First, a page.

We were in Red Lake, Ontario for a week long fishing trip, the kind where you fly a little puddle jumper to some remote lake in the middle of nowhere. The plane lands in the water and you unload your gear on the dock and stay in a little wooden cabin with no electricity. There’s running water, supplied by a giant tub on the roof of the cabin that collects rainwater and uses gravity to push the water through the kitchen faucet. There’s a small shower too, and an outhouse out back.
Be careful when you’re in the outhouse, not because the critters might make a home there but because when you’re in there doing your business, some of your prankster fishing buddies might crack the door open and throw a packet of firecrackers on the floor. Imagine trying to take a dump with 16 Black Cat firecrackers exploding at your feet. It literally scares the shit out of you.
So first they weigh us and weigh our gear to make sure we’re not over the limit, then six of us pile into this small plane. Since I’m the youngest, I get to sit in the cockpit beside the pilot, a stocky plug of a man, as Canadian as they come. Red flannel shirt hanging almost to his knees, matching red baseball cap stained with oil with a dark spot on the bill the shape of two fingers, a scar left by constantly adjusting his brim.
I like it up front. There’s nothing for me to do except enjoy the view and observe the pilot, maybe jump in and try and land the thing if he dies or bails out midflight. The rest of the guys are piled in the back, strapped into front-facing jump seats, buried by our gear. Only their happy, grinning faces are visible. It took about ten hours of driving to get here from Minneapolis, plus an overnight stay in a dive hotel built right on the water – literally sitting on a pier above the lake. And now we were finally departing for our lake, which we will have to ourselves for an entire week once we land.
Six guys, three boats, one lake, and about two million walleye.
The engine grinds to life, the single propeller starts to swing and off we go, accelerating along the surface until the pilot lifts us gently off the water. As we rise above Red Lake I see fisherman standing along the shore. Some of them cast their lines into the deeps, while others merely stand still with their arrows knocked and their bows drawn, aiming at the water, waiting for an unsuspecting carp to slither by.
The flight doesn’t last long, twenty minutes maybe. I see nothing but pristine forest in every direction. The land is flat, and covered with trees. There is a lake here or there, some hills, an old gold mine, and finally before us opens the wide still water of Knox Lake, our hunting ground for the next week.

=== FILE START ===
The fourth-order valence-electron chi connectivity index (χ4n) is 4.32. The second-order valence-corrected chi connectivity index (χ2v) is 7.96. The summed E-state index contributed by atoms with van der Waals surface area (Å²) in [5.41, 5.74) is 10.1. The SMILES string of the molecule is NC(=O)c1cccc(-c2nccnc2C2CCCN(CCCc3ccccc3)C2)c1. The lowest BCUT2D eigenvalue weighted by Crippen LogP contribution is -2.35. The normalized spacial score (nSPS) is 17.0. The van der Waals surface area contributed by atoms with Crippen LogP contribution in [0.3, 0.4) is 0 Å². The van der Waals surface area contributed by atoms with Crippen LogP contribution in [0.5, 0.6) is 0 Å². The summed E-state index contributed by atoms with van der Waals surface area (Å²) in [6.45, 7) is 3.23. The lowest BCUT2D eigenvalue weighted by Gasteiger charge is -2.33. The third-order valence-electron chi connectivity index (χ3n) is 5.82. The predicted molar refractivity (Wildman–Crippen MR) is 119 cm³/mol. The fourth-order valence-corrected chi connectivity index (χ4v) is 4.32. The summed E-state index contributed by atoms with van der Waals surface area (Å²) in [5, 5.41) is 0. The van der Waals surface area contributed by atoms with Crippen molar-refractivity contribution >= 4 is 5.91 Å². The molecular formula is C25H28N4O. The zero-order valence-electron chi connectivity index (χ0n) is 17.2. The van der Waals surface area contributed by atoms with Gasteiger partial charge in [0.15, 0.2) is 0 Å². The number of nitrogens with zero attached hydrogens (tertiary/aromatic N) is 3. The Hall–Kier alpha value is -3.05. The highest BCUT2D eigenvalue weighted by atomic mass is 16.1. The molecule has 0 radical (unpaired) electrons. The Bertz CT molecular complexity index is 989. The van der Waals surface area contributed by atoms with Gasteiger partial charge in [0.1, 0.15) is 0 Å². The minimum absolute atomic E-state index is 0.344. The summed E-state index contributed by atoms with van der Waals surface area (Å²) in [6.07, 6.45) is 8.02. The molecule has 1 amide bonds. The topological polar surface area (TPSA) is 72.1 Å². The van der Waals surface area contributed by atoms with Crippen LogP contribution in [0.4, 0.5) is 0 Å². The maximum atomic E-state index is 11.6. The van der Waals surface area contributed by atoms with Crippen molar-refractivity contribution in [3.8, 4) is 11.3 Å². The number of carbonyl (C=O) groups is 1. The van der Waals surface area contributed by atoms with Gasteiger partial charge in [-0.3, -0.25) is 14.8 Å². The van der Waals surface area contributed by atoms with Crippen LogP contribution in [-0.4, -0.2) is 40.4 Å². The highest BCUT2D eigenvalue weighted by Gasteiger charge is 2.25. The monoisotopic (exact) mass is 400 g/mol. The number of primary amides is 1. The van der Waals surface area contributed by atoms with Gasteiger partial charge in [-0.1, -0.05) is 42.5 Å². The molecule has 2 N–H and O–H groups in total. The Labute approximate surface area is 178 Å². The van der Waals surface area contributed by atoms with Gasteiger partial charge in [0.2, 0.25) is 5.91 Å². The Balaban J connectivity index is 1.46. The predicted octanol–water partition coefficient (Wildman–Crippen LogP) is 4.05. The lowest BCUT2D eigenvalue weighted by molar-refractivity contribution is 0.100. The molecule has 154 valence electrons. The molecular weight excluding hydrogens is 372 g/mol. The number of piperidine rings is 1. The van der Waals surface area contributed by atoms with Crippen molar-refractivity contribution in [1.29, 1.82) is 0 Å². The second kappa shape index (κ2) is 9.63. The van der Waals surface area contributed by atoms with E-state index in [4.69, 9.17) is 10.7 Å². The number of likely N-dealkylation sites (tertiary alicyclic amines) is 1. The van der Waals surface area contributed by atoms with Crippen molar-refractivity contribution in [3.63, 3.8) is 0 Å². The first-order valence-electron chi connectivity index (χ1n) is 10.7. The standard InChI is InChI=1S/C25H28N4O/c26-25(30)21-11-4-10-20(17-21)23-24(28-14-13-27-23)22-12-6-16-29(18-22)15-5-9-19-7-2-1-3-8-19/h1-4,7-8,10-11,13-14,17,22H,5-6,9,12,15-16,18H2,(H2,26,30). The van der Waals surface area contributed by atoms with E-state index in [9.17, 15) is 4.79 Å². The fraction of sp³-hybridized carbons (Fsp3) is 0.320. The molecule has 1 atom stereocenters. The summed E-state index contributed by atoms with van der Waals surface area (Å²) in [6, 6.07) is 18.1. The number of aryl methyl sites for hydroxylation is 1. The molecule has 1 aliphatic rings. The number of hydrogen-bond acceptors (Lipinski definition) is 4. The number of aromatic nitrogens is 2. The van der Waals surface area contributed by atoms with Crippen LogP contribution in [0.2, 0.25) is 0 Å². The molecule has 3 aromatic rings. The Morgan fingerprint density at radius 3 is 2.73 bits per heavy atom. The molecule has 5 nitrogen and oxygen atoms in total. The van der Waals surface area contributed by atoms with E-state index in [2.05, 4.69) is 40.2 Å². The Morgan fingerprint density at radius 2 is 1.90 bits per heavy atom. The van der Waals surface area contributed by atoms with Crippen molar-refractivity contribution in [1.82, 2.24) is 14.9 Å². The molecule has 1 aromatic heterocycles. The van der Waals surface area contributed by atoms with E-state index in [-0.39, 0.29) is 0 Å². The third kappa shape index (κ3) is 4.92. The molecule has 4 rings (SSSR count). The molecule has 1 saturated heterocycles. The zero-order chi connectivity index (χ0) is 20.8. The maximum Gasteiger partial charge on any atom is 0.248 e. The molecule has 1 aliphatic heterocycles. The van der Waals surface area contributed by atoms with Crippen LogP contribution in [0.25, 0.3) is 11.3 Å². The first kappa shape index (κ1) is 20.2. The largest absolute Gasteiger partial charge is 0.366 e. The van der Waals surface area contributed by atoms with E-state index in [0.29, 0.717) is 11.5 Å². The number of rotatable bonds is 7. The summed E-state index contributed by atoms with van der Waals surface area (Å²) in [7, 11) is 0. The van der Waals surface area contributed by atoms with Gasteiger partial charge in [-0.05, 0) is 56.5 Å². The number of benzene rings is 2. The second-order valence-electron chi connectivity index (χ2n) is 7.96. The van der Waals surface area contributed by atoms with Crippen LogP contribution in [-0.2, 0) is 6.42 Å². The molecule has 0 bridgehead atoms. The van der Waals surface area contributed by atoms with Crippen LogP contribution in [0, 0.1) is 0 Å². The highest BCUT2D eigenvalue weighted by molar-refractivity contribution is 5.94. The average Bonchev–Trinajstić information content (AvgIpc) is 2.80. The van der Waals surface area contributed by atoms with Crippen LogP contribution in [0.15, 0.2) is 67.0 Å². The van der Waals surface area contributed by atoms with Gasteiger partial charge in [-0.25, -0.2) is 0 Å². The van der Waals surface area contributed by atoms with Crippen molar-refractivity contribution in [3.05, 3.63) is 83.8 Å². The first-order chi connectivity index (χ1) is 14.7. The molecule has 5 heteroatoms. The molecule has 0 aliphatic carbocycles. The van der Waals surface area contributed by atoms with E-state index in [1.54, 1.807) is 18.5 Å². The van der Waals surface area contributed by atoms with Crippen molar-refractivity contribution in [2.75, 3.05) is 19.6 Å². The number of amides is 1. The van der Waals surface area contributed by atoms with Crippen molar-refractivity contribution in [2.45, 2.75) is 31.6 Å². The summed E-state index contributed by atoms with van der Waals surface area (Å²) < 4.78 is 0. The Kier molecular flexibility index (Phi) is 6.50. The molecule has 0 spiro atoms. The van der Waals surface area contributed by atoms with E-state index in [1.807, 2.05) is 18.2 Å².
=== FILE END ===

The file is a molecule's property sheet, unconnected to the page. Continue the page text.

The pilot quietly begins his descent and guides the plane through a pair of tall pine trees that grow like spires right out of the water. We touch the surface so softly that it feels like we’re still flying but the pilot suddenly shuts off the engine and then we drift.
And drift. And drift.
Two or three minutes pass and we sit quietly, drifting along the water in this plane. The pilot just sits there watching the water. He’s motionless, silent, his head cocked slightly as he ponders his flight back to Red Lake, or what he’ll eat for lunch, or possibly just taking in the beauty of the wilderness.
I wonder if I should say something to him. Ask him why we’re just drifting and when he plans to start the engine and drive the plane to the shore but then I see it. Our dock, just ahead, sitting against the rocky shore at the bottom of a dirt path that leads to our cabin.
The plane is drifting towards the dock and then I figure it out, and it’s brilliant.
The drifting plane has just enough momentum to coast right up to the dock – and I do mean just enough momentum. As we slow, and slow, we ease to a stop right at the edge of our dock. I can literally open the door of the plane and step right onto the dock. An absolutely perfect landing. The timing was precise. I realized this pilot probably knows exactly how fast he needs to be going, and knows the exact spot where he needs to touch down, the exact angle (factoring in wind speed and water current) that the plane must have in order to drift to a perfect stop right at the edge of our dock.
The rest of the guys in the plane love it. From the back I hear a chorus of cat calls, impressed whistles and comments like “Not bad!” and “This guy’s a pro!”
I’m as impressed as any of them and I turn to look at the pilot. With his tiny beaming eyes, his three-day growth of scruff and the strongest Canadian accent I’ve ever heard, he looked at me and says, “Today’s my first day.”
Mark McGinty is the award winning author of The Cigar Maker and Elvis and the Blue Moon Conspiracy. His work has appeared in Cigar City Magazine and La Gaceta.